Many conservatives think it's evidence of liberal bias. But is it even true that conservatives are more willing to be adversarial on important topics?
Allegations of liberal media bias are almost constant in the conservative press, but their intensity has increased since President Obama and Hillary Clinton appeared together on 60 Minutes, where interviewer Steve Kroft posed "softball" questions that were almost comically obsequious. "Mr. Kroft, as embarrassing as his interview was, is merely symptomatic of a larger phenomenon: the unprecedented swooning and cheerleading by the press for Barack Obama," Peter Wehner wrote in Commentary, echoing an argument voiced by many on the right. He posits that the rise of conservative media outlets like Fox News may have triggered a liberal backlash.
Matt Lewis agrees:
I'm beginning to rethink the notion that today's conservatives have it better than The Gipper did. If the 2012 elections taught us anything, it's that liberal media bias is alive and well -- and effective. David [Freddoso] is out with a new book on the subject, called: "Spin Masters: How the media ignored the real news and helped reelect Barack Obama." As he notes in "Spin Masters," the establishment media seemed more concerned about Mitt Romney's dog Seamus and allegations that Romney gave someone a forced haircut, decades ago -- than about Benghazi -- or the fact that an Obama-authorized drone strike killed a 16-year-old American.
You'd think that I would be sympathetic to this narrative. Besides writing the most widely cited criticism of the Kroft interview, I spent much of the 2012 campaign cycle loudly complaining that major center-left publications and prominent liberal writers were giving Obama a pass. Swooning? Cheerleading? Yes, I've seen Barack Obama benefit from that behavior.
But cheerleading and swooning remain atypical. If we're trying to explain why the press is insufficiently adversarial, it's important to grapple with typical press behavior rather than aberrations.
But let's back up.
Is it even clear that the "mainstream media" does a poorer job of being adversarial than the conservative press?
Consider Lewis's claim that "the establishment press" cared more about Seamus the dog's rooftop journey than "the fact that an Obama-authorized drone strike killed a 16-year-old American."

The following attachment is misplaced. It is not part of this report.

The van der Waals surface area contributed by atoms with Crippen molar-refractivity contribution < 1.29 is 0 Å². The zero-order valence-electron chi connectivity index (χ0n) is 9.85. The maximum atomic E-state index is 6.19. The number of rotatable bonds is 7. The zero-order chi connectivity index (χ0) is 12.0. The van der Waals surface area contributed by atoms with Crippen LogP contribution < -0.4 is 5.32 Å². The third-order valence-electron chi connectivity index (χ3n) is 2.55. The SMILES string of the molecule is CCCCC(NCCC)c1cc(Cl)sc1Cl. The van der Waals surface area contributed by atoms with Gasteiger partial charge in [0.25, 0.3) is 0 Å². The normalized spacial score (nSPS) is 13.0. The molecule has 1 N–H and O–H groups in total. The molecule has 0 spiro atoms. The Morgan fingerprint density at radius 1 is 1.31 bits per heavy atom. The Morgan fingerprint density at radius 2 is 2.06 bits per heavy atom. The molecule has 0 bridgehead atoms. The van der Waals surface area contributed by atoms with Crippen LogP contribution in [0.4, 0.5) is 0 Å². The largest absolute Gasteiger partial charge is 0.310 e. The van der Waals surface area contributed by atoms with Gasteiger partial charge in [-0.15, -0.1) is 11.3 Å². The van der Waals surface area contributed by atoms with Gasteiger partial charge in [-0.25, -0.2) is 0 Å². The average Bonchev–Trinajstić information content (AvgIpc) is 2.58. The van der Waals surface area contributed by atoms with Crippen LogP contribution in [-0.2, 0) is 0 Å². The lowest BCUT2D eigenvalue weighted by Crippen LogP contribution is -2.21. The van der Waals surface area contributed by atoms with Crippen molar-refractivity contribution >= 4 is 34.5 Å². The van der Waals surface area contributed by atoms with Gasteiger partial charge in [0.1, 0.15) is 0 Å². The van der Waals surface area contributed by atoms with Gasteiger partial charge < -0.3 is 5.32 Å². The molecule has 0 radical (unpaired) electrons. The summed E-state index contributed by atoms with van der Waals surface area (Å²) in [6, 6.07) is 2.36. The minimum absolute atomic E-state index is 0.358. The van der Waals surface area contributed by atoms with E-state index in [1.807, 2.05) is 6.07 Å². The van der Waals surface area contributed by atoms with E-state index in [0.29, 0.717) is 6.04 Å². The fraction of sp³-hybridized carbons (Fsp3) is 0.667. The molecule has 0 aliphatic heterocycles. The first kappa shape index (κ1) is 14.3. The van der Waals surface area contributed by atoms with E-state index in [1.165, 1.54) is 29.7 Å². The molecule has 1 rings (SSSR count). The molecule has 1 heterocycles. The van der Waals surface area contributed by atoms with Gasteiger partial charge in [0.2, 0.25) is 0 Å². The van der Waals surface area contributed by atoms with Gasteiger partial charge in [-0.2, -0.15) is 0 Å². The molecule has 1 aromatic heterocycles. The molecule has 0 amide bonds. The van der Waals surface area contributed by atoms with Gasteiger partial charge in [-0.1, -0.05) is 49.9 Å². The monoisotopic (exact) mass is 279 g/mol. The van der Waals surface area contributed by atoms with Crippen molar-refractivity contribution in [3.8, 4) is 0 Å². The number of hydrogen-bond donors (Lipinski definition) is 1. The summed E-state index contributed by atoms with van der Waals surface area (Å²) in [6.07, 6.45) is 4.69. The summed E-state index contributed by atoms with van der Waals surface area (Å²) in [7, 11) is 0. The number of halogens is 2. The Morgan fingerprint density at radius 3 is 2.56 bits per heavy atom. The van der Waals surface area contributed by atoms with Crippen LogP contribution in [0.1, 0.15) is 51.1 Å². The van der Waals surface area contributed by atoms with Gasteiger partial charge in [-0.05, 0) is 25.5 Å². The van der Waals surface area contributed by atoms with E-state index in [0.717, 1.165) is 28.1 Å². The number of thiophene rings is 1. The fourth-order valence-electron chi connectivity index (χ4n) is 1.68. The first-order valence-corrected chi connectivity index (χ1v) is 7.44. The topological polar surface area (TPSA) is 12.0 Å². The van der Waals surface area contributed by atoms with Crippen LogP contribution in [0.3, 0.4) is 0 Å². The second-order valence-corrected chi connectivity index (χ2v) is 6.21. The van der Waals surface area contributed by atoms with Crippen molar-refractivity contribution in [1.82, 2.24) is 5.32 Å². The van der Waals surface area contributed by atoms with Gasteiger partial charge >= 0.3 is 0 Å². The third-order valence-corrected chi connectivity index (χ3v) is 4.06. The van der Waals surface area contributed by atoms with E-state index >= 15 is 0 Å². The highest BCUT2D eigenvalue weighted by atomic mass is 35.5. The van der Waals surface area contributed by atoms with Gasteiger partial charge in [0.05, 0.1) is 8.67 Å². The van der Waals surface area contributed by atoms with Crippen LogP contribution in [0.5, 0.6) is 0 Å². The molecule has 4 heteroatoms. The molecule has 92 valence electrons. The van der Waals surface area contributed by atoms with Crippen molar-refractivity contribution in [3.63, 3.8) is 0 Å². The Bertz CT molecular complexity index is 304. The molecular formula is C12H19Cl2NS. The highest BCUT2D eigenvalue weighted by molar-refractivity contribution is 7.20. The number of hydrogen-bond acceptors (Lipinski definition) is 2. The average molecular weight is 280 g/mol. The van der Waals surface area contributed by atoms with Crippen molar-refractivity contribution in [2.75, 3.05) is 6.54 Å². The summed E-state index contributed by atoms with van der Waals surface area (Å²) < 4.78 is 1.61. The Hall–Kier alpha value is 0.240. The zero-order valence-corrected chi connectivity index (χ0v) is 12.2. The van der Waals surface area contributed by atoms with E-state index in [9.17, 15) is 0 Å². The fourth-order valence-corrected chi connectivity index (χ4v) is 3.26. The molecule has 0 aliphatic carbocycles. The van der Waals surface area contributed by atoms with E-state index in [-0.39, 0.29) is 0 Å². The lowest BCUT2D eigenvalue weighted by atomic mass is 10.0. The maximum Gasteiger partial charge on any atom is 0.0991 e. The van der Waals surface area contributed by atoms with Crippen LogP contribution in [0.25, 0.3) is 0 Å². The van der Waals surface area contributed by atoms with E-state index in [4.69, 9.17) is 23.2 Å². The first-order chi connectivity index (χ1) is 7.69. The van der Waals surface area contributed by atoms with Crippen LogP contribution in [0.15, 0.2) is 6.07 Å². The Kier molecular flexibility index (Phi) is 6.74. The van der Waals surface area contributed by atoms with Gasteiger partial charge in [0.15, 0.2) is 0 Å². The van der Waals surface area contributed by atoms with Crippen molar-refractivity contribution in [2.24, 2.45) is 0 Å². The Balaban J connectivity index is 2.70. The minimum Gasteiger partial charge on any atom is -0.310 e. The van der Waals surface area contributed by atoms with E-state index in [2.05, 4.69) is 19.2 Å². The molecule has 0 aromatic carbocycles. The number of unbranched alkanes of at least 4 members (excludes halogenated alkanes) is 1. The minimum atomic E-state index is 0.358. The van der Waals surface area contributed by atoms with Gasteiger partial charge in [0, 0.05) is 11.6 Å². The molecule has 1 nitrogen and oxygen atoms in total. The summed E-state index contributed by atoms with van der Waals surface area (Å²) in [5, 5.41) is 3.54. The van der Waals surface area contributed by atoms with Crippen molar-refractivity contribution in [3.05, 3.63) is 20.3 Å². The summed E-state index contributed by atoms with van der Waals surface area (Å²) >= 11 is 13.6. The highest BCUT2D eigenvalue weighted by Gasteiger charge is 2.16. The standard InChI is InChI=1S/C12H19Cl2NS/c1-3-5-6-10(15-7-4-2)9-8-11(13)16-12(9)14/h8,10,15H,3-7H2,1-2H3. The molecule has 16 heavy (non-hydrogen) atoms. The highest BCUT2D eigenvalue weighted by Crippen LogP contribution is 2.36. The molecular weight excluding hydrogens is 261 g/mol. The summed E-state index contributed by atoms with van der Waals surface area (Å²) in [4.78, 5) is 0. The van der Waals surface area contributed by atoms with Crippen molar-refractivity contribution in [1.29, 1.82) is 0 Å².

There's something important missing from that analysis. Tom Junod wrote the definitive piece about that 16 year old, Abdulrahman al-Awlaki, in Esquire. I wrote about him here at The Atlantic on numerous occasions. The New Yorker covered the killing here. The New York Times and The Washington Post both published coverage of his death. Those stories and many others from publications in the "establishment press" treated Awlaki's death far more critically than anything that I saw in any conservative outlet. And some of the most critical pieces written about Obama killing a teenaged American citizen were published by avowedly progressive writers like Glenn Greenwald in the liberal online magazine Salon and staffers at publications like Mother Jones and The Nation, often citing left-leaning civil-libertarian organizations like the ACLU or center-left international affairs academics.
On various subjects that ought to trigger automatic scrutiny from any adversarial press outlet, like apparent violations of federal law, actions that directly contradict a campaign promise, aggressive retaliation against whistleblowers, and unprecedented assertions of secrecy, establishment outlets like The New York Times, The New Yorker, and The Washington Post, along with avowedly liberal publications like Salon, Mother Jones, and The Guardian, did far more to uncover facts, raise awareness, and publish criticism of Obama than the conservative media.
To be sure, there was a schizophrenia to the coverage in some of these publications. The New Yorker must have dedicated hundreds of thousands of dollars to top-flight journalism about various Obama Administration transgressions against civil liberties, the rule of law, and good government. Its editors presumably submitted some of those stories for National Magazine Awards. The same can be said for The New York Times and the Pulitzer Prizes. Yet pre-election editorials in those same publications didn't merely posit that Obama was the lesser of two evils -- they left painstakingly reported transgressions unmentioned, as if they weren't relevant, and issued glowing endorsements that read as if Obama is an especially noble president.